Early Days in Union-Harding Counties
On June 1, 1916, I landed in New Mexico to take up County Agent's work in Union County. I employed the major part of my time the first few months in getting acquainted with the different communities of the county and seeing what kind of farming was being done. I was anxious to learn what crops were being grown in the county and which ones should be stressed. In due time, I reached Mosquero in the southern part of the county. In talking to Benjamin Franklin Brown, a lawyer, real estate agent and part-time hotel keeper, I learned that at Black Lake, six miles northeast of town, alfalfa was being grown by dry farming practice. The water table being not too far from the surface, the alfalfa made good growth. I immediately made a trip out to see Homer McKenzie, who had alfalfa growing, and it had been doing fairly well for five or six years.
Just across the road from Mr. McKenzie's place was a school section of land that sloped
to the edge of the lake on the north side. At different times I had studied that land and
felt that it offered a good opportunity as an investment. Mr. Brown said it could be put
up for sale by paying so much down and having the State Land Office fix a date for sale.
I had to pay one dollar per acre down to get the sale started; that meant $640 to put into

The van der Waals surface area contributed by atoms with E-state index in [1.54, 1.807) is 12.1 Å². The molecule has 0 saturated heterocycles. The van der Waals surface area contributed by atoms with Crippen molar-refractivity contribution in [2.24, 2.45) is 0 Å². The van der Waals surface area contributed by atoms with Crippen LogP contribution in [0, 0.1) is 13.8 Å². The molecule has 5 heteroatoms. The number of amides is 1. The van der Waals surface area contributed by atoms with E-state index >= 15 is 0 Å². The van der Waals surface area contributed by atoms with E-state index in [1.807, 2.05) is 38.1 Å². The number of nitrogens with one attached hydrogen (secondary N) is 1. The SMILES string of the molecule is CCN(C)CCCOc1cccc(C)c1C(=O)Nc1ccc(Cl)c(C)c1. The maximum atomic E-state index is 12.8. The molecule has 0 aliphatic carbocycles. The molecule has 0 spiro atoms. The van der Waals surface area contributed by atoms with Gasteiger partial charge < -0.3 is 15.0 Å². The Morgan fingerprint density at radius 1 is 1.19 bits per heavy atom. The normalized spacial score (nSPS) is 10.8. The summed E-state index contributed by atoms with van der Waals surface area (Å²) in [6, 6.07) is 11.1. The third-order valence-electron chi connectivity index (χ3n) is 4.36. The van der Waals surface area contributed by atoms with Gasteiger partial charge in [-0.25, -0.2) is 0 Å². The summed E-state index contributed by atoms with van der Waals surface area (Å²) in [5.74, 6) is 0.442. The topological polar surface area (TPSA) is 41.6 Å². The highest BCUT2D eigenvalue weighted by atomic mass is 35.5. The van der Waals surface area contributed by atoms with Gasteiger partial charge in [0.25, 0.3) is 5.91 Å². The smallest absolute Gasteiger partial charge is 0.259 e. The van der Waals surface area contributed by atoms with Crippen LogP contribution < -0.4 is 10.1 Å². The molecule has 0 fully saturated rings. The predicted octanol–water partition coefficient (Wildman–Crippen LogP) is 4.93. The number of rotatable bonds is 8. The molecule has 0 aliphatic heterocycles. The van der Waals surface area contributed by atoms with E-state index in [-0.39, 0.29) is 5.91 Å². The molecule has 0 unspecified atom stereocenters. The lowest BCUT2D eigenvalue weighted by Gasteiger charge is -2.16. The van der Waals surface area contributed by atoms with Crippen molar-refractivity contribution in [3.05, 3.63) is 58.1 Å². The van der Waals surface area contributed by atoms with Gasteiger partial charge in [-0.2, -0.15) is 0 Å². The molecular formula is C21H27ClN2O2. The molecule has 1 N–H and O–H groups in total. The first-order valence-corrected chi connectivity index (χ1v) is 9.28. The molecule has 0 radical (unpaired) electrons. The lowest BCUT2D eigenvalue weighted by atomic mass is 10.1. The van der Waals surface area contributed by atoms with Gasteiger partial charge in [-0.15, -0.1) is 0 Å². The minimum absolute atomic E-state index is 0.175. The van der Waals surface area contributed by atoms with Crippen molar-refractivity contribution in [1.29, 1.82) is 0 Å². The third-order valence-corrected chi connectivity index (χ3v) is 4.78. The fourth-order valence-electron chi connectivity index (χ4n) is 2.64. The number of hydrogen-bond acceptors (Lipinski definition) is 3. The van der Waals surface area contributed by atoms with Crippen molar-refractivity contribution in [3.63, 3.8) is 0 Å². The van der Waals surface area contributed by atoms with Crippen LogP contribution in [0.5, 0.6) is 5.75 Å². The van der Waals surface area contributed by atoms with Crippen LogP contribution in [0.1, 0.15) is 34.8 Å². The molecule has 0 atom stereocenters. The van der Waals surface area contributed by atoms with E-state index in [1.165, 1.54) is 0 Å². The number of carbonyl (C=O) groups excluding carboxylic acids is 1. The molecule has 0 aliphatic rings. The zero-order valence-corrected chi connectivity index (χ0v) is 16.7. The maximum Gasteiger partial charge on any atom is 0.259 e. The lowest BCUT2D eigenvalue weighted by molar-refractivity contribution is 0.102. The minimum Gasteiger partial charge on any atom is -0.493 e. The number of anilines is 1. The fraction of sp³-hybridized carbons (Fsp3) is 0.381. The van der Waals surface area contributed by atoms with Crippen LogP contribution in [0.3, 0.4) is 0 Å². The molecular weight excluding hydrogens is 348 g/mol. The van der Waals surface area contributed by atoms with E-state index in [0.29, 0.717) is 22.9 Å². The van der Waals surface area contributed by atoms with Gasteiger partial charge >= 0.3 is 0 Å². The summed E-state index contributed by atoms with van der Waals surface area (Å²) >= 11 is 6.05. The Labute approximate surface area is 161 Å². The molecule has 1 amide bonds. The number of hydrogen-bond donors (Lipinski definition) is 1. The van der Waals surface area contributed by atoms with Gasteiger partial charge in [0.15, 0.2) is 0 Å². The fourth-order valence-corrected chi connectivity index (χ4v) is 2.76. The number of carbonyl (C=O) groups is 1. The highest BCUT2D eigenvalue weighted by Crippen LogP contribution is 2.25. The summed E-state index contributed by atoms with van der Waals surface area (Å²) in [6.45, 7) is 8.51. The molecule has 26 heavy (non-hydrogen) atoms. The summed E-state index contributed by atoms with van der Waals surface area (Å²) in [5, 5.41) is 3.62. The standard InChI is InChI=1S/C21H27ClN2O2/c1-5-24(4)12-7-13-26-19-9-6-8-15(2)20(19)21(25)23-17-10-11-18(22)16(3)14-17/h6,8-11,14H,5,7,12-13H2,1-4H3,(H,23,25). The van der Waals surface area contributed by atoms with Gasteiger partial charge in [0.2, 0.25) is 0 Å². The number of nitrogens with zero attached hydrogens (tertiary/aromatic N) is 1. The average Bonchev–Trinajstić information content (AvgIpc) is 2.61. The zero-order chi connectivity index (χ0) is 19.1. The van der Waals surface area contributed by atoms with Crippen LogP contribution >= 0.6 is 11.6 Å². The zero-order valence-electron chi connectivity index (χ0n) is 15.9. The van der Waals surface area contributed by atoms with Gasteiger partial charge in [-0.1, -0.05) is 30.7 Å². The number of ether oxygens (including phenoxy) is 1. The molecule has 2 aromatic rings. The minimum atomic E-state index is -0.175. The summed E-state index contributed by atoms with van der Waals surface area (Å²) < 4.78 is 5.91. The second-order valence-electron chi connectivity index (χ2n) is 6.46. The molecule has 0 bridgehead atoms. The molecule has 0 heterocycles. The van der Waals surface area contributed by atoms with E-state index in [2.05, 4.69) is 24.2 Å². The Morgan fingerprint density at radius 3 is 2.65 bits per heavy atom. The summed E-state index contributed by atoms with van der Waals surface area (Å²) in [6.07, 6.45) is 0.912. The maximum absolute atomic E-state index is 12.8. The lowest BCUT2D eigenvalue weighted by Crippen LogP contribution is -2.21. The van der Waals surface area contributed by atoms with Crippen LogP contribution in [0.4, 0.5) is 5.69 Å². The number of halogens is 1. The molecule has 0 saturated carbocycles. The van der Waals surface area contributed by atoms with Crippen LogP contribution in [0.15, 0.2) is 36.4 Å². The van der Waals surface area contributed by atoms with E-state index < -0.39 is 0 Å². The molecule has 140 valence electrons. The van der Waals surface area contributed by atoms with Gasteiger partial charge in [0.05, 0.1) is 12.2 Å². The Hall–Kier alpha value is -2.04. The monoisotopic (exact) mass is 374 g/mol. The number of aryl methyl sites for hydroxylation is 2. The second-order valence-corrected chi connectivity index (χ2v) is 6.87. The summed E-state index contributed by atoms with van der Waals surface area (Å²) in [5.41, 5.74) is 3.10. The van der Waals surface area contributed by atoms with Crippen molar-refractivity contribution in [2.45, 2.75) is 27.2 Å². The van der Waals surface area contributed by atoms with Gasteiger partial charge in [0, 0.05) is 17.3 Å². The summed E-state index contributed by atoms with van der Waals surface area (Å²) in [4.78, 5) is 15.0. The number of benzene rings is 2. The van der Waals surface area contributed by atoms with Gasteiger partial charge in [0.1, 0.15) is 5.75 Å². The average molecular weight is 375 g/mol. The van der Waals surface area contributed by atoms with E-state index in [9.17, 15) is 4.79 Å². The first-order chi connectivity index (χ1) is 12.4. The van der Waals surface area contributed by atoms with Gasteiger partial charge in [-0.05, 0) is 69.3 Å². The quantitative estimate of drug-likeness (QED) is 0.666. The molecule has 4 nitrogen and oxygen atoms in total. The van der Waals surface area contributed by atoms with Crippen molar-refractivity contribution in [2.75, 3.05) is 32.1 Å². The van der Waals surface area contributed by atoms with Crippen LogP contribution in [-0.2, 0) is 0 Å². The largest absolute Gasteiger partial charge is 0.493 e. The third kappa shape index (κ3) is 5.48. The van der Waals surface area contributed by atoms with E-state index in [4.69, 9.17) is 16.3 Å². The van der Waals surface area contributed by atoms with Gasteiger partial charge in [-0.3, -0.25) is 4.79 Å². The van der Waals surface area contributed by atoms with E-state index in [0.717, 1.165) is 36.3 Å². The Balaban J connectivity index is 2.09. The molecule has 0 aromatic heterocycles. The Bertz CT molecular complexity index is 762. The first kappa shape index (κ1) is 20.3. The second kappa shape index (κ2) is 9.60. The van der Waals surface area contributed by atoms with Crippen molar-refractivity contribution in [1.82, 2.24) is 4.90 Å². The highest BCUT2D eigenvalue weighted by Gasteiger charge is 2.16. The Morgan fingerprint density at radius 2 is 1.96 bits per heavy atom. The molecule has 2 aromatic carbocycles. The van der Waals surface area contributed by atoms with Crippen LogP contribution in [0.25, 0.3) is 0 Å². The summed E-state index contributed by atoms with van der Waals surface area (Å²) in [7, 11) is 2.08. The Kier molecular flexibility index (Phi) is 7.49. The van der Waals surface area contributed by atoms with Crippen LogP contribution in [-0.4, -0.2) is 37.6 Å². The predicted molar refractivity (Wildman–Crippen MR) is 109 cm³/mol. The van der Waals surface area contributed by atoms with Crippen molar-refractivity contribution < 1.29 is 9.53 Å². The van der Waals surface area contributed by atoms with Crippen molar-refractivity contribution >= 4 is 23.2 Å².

the venture. At the date of the sale, if no one bid against me, I could buy it for $10 per
acre. No one bid against me and I made the purchase in 1918 or 1919.
From then on, I kept buying cattle, horses and pigs. Mr. Plunkett, a rancher north of
Clayton on the Corrumpa, gave me three orphaned lambs that were raised on the
bottle. The place was not fenced and there were no buildings on it. In 1919, I hired
Judge McLaughlin, who lived near the place, to build a wire fence around the section
and to hire thirty acres of sod-land broken.
After living in Clayton for nearly two years and after being married a year (Edith Mason and I were married May 5, 1917), we rented the Robert Isaac's house and land a mile north of Clayton. In renting the place we bought a large number of hogs from the former renter. From then on I bought horses and cows and farm equipment and kept them on the Isaac's ranch. On April 3, 1920, I resigned my position as County Agent and moved to Mosquero. We moved into a house on the farm adjoining our place while we were having a house built.
I first moved our furniture, tools and livestock and Edith came later with Orren, Jr. and
the rest of our goods. To move the furniture, farm equipment and livestock, I purchased
a team of draft mares, Dolly and Topsy, with lumber wagon and harness. I also hired a
boy with a saddle horse to drive the livestock.
The first day was the worst of the trip with the horses trying to take off in other directions and the cows and sheep going another. We wore the saddle horse out the first day and it went lame. The second day, I tried something else. I let the boy drive the team and I followed the livestock on foot. I got my pockets full of rocks and whenever any of the livestock started to stray, I would yell at them and hit them with a stone. By the end of that day we had no trouble with the animals straying.